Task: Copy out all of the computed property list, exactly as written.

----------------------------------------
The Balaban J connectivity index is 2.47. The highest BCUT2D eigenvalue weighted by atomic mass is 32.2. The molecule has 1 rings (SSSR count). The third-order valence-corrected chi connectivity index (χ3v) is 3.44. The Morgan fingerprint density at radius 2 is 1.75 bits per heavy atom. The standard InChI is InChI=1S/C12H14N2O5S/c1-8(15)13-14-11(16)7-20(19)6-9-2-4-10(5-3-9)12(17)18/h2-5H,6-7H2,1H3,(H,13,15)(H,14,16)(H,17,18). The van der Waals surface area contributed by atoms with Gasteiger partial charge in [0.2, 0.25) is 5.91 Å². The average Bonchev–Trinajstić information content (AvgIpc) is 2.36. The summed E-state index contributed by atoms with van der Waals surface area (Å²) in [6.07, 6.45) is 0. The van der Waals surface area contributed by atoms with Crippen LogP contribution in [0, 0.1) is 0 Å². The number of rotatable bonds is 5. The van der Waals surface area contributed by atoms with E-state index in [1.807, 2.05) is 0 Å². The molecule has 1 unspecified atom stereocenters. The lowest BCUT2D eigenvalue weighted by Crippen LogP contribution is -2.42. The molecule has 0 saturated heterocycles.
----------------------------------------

The Balaban J connectivity index is 2.47. The highest BCUT2D eigenvalue weighted by atomic mass is 32.2. The molecule has 1 rings (SSSR count). The third-order valence-corrected chi connectivity index (χ3v) is 3.44. The Morgan fingerprint density at radius 2 is 1.75 bits per heavy atom. The standard InChI is InChI=1S/C12H14N2O5S/c1-8(15)13-14-11(16)7-20(19)6-9-2-4-10(5-3-9)12(17)18/h2-5H,6-7H2,1H3,(H,13,15)(H,14,16)(H,17,18). The van der Waals surface area contributed by atoms with Gasteiger partial charge in [0.2, 0.25) is 5.91 Å². The average Bonchev–Trinajstić information content (AvgIpc) is 2.36. The summed E-state index contributed by atoms with van der Waals surface area (Å²) in [6.07, 6.45) is 0. The van der Waals surface area contributed by atoms with Crippen LogP contribution in [0, 0.1) is 0 Å². The number of rotatable bonds is 5. The van der Waals surface area contributed by atoms with E-state index in [1.807, 2.05) is 0 Å². The molecule has 1 unspecified atom stereocenters. The lowest BCUT2D eigenvalue weighted by Crippen LogP contribution is -2.42. The molecule has 0 saturated heterocycles.